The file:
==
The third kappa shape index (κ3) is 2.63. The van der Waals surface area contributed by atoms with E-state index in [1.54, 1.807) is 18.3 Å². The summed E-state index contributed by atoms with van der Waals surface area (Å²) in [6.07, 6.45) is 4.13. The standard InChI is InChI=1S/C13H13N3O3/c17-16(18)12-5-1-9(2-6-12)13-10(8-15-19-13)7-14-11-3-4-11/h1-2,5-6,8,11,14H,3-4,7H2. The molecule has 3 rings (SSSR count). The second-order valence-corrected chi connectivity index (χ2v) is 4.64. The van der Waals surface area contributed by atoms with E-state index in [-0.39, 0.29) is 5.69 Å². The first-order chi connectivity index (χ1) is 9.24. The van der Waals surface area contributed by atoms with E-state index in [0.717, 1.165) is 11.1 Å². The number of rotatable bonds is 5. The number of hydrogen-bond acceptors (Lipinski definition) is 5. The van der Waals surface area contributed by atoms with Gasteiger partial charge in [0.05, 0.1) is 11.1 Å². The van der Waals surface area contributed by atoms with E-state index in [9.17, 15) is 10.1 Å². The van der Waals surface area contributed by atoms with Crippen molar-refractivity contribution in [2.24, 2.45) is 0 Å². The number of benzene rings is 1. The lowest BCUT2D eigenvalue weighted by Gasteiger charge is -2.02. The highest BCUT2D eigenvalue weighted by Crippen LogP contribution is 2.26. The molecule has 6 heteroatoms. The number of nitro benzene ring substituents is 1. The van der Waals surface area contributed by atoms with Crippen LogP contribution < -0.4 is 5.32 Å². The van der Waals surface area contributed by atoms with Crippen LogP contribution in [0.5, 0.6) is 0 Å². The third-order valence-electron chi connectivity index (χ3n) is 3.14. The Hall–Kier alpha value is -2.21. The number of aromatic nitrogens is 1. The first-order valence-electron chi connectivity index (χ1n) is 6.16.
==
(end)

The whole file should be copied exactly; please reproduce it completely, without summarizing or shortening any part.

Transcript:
The third kappa shape index (κ3) is 2.63. The van der Waals surface area contributed by atoms with E-state index in [1.54, 1.807) is 18.3 Å². The summed E-state index contributed by atoms with van der Waals surface area (Å²) in [6.07, 6.45) is 4.13. The standard InChI is InChI=1S/C13H13N3O3/c17-16(18)12-5-1-9(2-6-12)13-10(8-15-19-13)7-14-11-3-4-11/h1-2,5-6,8,11,14H,3-4,7H2. The molecule has 3 rings (SSSR count). The second-order valence-corrected chi connectivity index (χ2v) is 4.64. The van der Waals surface area contributed by atoms with E-state index in [-0.39, 0.29) is 5.69 Å². The first-order chi connectivity index (χ1) is 9.24. The van der Waals surface area contributed by atoms with E-state index in [0.717, 1.165) is 11.1 Å². The number of rotatable bonds is 5. The number of hydrogen-bond acceptors (Lipinski definition) is 5. The van der Waals surface area contributed by atoms with Gasteiger partial charge in [0.05, 0.1) is 11.1 Å². The van der Waals surface area contributed by atoms with E-state index in [9.17, 15) is 10.1 Å². The van der Waals surface area contributed by atoms with Crippen molar-refractivity contribution in [2.24, 2.45) is 0 Å². The number of benzene rings is 1. The lowest BCUT2D eigenvalue weighted by Gasteiger charge is -2.02. The highest BCUT2D eigenvalue weighted by Crippen LogP contribution is 2.26. The molecule has 6 heteroatoms. The number of nitro benzene ring substituents is 1. The van der Waals surface area contributed by atoms with Crippen LogP contribution < -0.4 is 5.32 Å². The van der Waals surface area contributed by atoms with Crippen LogP contribution in [0.5, 0.6) is 0 Å². The third-order valence-electron chi connectivity index (χ3n) is 3.14. The Hall–Kier alpha value is -2.21. The number of aromatic nitrogens is 1. The first-order valence-electron chi connectivity index (χ1n) is 6.16.